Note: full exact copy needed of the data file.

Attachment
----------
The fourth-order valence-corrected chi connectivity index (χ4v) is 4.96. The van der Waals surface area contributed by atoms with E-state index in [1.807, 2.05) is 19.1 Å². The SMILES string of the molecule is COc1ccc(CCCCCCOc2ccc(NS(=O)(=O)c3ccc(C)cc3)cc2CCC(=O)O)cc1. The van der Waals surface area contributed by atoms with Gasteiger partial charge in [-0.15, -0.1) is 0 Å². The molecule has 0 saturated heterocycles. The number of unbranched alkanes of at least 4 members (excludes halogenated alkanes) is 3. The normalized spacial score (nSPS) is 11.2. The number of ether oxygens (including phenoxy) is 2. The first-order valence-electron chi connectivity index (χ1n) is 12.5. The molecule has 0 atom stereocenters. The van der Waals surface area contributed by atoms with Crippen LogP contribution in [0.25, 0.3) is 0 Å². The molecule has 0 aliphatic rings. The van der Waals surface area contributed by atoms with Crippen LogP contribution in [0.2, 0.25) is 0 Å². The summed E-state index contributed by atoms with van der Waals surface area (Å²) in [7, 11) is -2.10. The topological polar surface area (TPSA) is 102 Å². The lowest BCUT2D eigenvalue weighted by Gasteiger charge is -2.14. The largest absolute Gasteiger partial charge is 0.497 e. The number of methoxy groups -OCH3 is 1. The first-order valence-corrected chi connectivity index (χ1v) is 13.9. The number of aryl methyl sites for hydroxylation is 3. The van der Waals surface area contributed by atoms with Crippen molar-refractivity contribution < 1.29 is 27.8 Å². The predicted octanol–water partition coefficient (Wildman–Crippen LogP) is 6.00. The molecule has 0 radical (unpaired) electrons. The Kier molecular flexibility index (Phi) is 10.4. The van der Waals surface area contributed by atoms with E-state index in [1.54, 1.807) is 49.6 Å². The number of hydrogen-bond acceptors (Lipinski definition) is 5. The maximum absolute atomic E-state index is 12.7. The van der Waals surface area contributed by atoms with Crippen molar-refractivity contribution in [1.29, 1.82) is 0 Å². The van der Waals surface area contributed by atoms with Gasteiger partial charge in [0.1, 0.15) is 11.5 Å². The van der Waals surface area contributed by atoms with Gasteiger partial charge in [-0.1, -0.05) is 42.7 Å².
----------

The fourth-order valence-corrected chi connectivity index (χ4v) is 4.96. The van der Waals surface area contributed by atoms with E-state index in [1.807, 2.05) is 19.1 Å². The SMILES string of the molecule is COc1ccc(CCCCCCOc2ccc(NS(=O)(=O)c3ccc(C)cc3)cc2CCC(=O)O)cc1. The van der Waals surface area contributed by atoms with Gasteiger partial charge in [-0.15, -0.1) is 0 Å². The molecule has 0 saturated heterocycles. The number of unbranched alkanes of at least 4 members (excludes halogenated alkanes) is 3. The normalized spacial score (nSPS) is 11.2. The number of ether oxygens (including phenoxy) is 2. The first-order valence-electron chi connectivity index (χ1n) is 12.5. The molecule has 0 atom stereocenters. The van der Waals surface area contributed by atoms with Crippen LogP contribution in [0.25, 0.3) is 0 Å². The molecule has 0 aliphatic rings. The van der Waals surface area contributed by atoms with Crippen LogP contribution in [0.2, 0.25) is 0 Å². The summed E-state index contributed by atoms with van der Waals surface area (Å²) in [7, 11) is -2.10. The topological polar surface area (TPSA) is 102 Å². The lowest BCUT2D eigenvalue weighted by Gasteiger charge is -2.14. The largest absolute Gasteiger partial charge is 0.497 e. The number of methoxy groups -OCH3 is 1. The first-order valence-corrected chi connectivity index (χ1v) is 13.9. The number of aryl methyl sites for hydroxylation is 3. The van der Waals surface area contributed by atoms with Crippen molar-refractivity contribution < 1.29 is 27.8 Å². The predicted octanol–water partition coefficient (Wildman–Crippen LogP) is 6.00. The molecule has 0 radical (unpaired) electrons. The Kier molecular flexibility index (Phi) is 10.4. The van der Waals surface area contributed by atoms with E-state index in [1.54, 1.807) is 49.6 Å². The number of hydrogen-bond acceptors (Lipinski definition) is 5. The maximum absolute atomic E-state index is 12.7. The van der Waals surface area contributed by atoms with Crippen molar-refractivity contribution in [1.29, 1.82) is 0 Å². The van der Waals surface area contributed by atoms with Gasteiger partial charge in [0.1, 0.15) is 11.5 Å². The van der Waals surface area contributed by atoms with Gasteiger partial charge in [-0.1, -0.05) is 42.7 Å².